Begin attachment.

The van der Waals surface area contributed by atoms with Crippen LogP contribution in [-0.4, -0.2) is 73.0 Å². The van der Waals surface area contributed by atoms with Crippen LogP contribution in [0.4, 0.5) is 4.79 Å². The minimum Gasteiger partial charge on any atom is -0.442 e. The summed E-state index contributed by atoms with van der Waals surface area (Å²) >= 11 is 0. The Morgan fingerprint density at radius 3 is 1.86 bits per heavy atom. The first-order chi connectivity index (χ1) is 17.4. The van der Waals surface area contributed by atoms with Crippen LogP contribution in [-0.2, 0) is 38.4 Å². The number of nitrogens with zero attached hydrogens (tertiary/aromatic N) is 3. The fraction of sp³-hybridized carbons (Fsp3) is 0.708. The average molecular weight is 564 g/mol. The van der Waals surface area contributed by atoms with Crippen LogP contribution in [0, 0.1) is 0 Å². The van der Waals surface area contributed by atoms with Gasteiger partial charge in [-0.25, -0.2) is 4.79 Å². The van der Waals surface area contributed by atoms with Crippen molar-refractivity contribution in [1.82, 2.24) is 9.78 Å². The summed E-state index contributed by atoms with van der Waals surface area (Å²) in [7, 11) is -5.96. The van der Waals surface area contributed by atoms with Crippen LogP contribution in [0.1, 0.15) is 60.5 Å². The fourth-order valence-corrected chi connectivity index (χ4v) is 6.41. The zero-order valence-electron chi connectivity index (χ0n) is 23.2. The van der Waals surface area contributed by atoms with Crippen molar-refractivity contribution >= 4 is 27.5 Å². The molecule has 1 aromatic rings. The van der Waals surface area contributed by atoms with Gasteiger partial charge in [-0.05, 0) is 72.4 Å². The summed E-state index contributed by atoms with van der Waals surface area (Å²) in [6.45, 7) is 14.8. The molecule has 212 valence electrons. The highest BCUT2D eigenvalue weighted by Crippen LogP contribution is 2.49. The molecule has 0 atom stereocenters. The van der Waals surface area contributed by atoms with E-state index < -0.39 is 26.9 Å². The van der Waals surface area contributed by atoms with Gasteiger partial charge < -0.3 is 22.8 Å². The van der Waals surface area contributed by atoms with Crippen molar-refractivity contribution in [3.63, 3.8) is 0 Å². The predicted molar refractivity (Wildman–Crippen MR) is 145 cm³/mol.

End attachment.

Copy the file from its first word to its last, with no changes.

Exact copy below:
The van der Waals surface area contributed by atoms with Crippen LogP contribution in [-0.4, -0.2) is 73.0 Å². The van der Waals surface area contributed by atoms with Crippen LogP contribution in [0.4, 0.5) is 4.79 Å². The minimum Gasteiger partial charge on any atom is -0.442 e. The summed E-state index contributed by atoms with van der Waals surface area (Å²) >= 11 is 0. The Morgan fingerprint density at radius 3 is 1.86 bits per heavy atom. The first-order chi connectivity index (χ1) is 17.4. The van der Waals surface area contributed by atoms with Crippen LogP contribution in [-0.2, 0) is 38.4 Å². The number of nitrogens with zero attached hydrogens (tertiary/aromatic N) is 3. The fraction of sp³-hybridized carbons (Fsp3) is 0.708. The average molecular weight is 564 g/mol. The van der Waals surface area contributed by atoms with Crippen LogP contribution in [0, 0.1) is 0 Å². The van der Waals surface area contributed by atoms with Gasteiger partial charge in [-0.25, -0.2) is 4.79 Å². The van der Waals surface area contributed by atoms with Crippen molar-refractivity contribution in [1.82, 2.24) is 9.78 Å². The summed E-state index contributed by atoms with van der Waals surface area (Å²) in [7, 11) is -5.96. The van der Waals surface area contributed by atoms with Crippen LogP contribution in [0.1, 0.15) is 60.5 Å². The fourth-order valence-corrected chi connectivity index (χ4v) is 6.41. The zero-order valence-electron chi connectivity index (χ0n) is 23.2. The van der Waals surface area contributed by atoms with Crippen molar-refractivity contribution >= 4 is 27.5 Å². The molecule has 1 aromatic rings. The van der Waals surface area contributed by atoms with Gasteiger partial charge in [-0.05, 0) is 72.4 Å². The summed E-state index contributed by atoms with van der Waals surface area (Å²) in [6.45, 7) is 14.8. The molecule has 212 valence electrons. The highest BCUT2D eigenvalue weighted by Crippen LogP contribution is 2.49. The molecule has 0 atom stereocenters. The van der Waals surface area contributed by atoms with E-state index < -0.39 is 26.9 Å². The van der Waals surface area contributed by atoms with Gasteiger partial charge < -0.3 is 22.8 Å². The van der Waals surface area contributed by atoms with Crippen molar-refractivity contribution in [3.63, 3.8) is 0 Å². The predicted molar refractivity (Wildman–Crippen MR) is 145 cm³/mol.